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Talk Training

  • Talk Training-
    A cautionary tale from John Kitchen, chief marketing officer for Datawatch Corporation, a provider of enterprise information management solutions: One of his company's clients, a Global 500 consumer goods company, bought 300 copies of a BI product and found after three months that just four licenses were being used, suggesting a poor match between user needs and the product and/or a need for more training. Corollary suggested question from Kitchen: 'Can you employ an Excel front end to access the product?' Companies can cut down on the need for training by using Excel, an interface already popular among many users.
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Talk Training

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  • Talk Training-17
    A cautionary tale from John Kitchen, chief marketing officer for Datawatch Corporation, a provider of enterprise information management solutions: One of his company's clients, a Global 500 consumer goods company, bought 300 copies of a BI product and found after three months that just four licenses were being used, suggesting a poor match between user needs and the product and/or a need for more training. Corollary suggested question from Kitchen: 'Can you employ an Excel front end to access the product?' Companies can cut down on the need for training by using Excel, an interface already popular among many users.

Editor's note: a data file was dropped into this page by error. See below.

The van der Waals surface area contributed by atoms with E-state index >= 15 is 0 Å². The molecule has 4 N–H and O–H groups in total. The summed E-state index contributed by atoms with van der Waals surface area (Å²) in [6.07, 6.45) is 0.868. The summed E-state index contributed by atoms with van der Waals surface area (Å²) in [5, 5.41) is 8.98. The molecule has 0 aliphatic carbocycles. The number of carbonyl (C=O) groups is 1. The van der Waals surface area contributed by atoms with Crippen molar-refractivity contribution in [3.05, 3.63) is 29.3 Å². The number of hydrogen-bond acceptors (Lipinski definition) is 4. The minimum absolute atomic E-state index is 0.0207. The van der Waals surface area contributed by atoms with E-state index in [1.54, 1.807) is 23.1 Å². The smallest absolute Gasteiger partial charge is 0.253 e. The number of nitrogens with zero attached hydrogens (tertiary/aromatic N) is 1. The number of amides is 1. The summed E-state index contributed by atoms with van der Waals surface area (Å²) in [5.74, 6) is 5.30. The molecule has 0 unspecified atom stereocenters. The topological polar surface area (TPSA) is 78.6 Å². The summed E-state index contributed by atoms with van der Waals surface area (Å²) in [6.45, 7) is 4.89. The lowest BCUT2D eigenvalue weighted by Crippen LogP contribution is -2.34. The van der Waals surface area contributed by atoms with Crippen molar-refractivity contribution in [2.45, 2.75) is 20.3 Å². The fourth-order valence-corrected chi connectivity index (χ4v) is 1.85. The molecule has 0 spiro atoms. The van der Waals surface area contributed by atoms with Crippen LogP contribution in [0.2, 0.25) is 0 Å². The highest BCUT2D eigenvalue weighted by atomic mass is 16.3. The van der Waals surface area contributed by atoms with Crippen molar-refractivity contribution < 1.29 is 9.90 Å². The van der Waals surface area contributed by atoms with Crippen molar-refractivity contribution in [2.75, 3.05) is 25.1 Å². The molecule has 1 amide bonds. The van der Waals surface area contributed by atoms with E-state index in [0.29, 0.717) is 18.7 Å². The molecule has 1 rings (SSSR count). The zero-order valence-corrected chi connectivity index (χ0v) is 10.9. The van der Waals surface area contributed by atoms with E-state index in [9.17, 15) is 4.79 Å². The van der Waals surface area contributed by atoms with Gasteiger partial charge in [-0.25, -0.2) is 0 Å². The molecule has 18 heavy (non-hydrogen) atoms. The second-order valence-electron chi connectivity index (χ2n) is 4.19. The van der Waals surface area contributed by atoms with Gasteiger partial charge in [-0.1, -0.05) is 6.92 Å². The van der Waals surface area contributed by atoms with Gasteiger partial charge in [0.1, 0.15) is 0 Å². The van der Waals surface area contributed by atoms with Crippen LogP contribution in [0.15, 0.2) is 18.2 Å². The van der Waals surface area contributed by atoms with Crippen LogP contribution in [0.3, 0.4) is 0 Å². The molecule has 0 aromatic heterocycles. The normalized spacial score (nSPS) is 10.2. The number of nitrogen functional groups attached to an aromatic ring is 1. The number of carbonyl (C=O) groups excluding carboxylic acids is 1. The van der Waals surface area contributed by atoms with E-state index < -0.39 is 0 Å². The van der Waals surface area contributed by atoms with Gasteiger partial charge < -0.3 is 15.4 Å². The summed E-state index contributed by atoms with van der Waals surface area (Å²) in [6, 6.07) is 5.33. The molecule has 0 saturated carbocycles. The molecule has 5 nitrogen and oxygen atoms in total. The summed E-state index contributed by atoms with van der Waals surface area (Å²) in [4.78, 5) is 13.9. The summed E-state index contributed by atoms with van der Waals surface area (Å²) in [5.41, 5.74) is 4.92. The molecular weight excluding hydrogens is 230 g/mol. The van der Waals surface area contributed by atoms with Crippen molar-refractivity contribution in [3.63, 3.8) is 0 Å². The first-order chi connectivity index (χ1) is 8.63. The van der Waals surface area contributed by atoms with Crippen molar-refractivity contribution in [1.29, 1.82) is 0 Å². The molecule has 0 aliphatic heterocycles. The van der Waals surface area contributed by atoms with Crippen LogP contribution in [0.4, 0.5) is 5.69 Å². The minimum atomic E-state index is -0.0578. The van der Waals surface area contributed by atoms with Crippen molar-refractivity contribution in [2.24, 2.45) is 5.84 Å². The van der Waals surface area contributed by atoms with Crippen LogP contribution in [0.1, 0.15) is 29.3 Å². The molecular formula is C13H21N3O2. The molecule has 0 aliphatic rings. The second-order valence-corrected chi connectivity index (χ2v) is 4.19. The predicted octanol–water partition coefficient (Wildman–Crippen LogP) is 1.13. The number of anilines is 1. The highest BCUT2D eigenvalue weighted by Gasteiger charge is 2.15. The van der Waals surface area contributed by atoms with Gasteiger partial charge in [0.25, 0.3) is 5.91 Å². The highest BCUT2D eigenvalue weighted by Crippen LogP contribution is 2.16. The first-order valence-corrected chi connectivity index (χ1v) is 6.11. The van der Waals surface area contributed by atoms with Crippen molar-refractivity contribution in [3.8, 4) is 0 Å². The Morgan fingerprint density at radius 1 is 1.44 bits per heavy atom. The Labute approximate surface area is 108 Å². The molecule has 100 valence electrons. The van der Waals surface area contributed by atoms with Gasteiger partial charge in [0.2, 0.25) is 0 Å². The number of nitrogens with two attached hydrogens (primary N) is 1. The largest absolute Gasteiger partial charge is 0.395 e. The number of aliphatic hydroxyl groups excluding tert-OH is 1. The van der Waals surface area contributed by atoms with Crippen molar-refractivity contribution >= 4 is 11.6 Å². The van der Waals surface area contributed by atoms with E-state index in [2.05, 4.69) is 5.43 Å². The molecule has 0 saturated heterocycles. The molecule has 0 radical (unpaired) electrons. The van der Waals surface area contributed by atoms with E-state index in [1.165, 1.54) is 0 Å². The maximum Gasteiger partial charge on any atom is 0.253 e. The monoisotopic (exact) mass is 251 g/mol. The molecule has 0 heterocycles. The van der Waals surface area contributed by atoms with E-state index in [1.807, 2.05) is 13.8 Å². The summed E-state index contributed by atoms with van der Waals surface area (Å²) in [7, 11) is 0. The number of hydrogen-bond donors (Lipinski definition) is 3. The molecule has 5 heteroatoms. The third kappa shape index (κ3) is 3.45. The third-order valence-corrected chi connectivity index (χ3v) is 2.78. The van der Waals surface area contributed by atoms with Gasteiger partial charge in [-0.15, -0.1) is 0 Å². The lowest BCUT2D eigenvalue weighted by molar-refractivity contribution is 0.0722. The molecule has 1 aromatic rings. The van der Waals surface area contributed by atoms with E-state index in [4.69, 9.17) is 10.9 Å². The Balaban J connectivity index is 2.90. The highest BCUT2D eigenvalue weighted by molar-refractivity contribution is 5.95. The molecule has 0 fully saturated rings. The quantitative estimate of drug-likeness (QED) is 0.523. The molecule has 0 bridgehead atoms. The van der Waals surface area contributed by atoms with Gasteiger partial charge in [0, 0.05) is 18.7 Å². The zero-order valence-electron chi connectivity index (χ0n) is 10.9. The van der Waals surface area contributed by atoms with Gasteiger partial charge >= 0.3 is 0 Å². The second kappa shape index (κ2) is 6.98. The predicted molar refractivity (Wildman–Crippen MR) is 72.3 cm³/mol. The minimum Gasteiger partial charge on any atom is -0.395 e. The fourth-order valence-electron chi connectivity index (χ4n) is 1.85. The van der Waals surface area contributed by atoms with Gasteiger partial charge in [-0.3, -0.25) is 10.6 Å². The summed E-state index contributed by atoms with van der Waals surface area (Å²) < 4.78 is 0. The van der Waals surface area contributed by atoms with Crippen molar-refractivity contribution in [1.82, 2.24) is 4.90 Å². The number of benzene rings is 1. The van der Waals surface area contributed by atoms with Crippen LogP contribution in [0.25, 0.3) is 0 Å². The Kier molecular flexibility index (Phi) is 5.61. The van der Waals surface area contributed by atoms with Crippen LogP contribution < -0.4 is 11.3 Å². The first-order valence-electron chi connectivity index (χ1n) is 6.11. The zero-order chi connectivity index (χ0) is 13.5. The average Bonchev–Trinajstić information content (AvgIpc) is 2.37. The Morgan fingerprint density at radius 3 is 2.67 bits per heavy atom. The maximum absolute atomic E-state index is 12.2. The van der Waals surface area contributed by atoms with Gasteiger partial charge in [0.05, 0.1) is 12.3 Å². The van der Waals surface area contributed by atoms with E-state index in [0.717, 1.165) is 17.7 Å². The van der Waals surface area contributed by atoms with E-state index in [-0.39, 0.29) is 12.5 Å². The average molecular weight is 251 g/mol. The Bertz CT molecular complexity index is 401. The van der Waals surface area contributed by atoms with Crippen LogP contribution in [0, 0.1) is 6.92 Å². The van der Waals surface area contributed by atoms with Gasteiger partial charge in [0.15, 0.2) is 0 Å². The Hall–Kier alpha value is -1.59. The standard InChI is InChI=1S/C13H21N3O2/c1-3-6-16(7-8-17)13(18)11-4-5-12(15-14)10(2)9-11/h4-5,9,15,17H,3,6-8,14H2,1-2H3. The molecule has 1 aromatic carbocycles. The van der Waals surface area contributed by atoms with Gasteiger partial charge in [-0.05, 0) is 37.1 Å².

AllWhen our Ann All began researching questions to ask BI vendors, she was surprised that after a little prodding they produced some great questions, ones she'd want to ask any potential BI vendor before she got up from the table. Several of them offered clever suggestions on how to move past generic questions to more specific ones that should yield more accurate answers. You should definitely read her full blog post on the topic.

For instance, instead of asking "what kind of support can I expect from you?" Barney Finucane, an analyst at The BI Verdict, a vendor-independent BI product selection service, suggested companies should ask vendors if you can look at their technical and support Web sites. This will give you "a good idea of what they might be doing wrong" as well as what they do right, he told Ann.

In another angle on service, Forrester Research analyst Boris Evelson told Ann it's important to ask about a vendor's ability to help you with your overall BI strategies, not just implementing BI products. Why? "Any problems will likely involve integration, support, organizational structure and/or underlying business processes rather than technology. Only experienced consultants can help with those kinds of problems,” he said. It's true that technology tunnel vision can derail BI initiatives -- and plenty of other technology projects as well.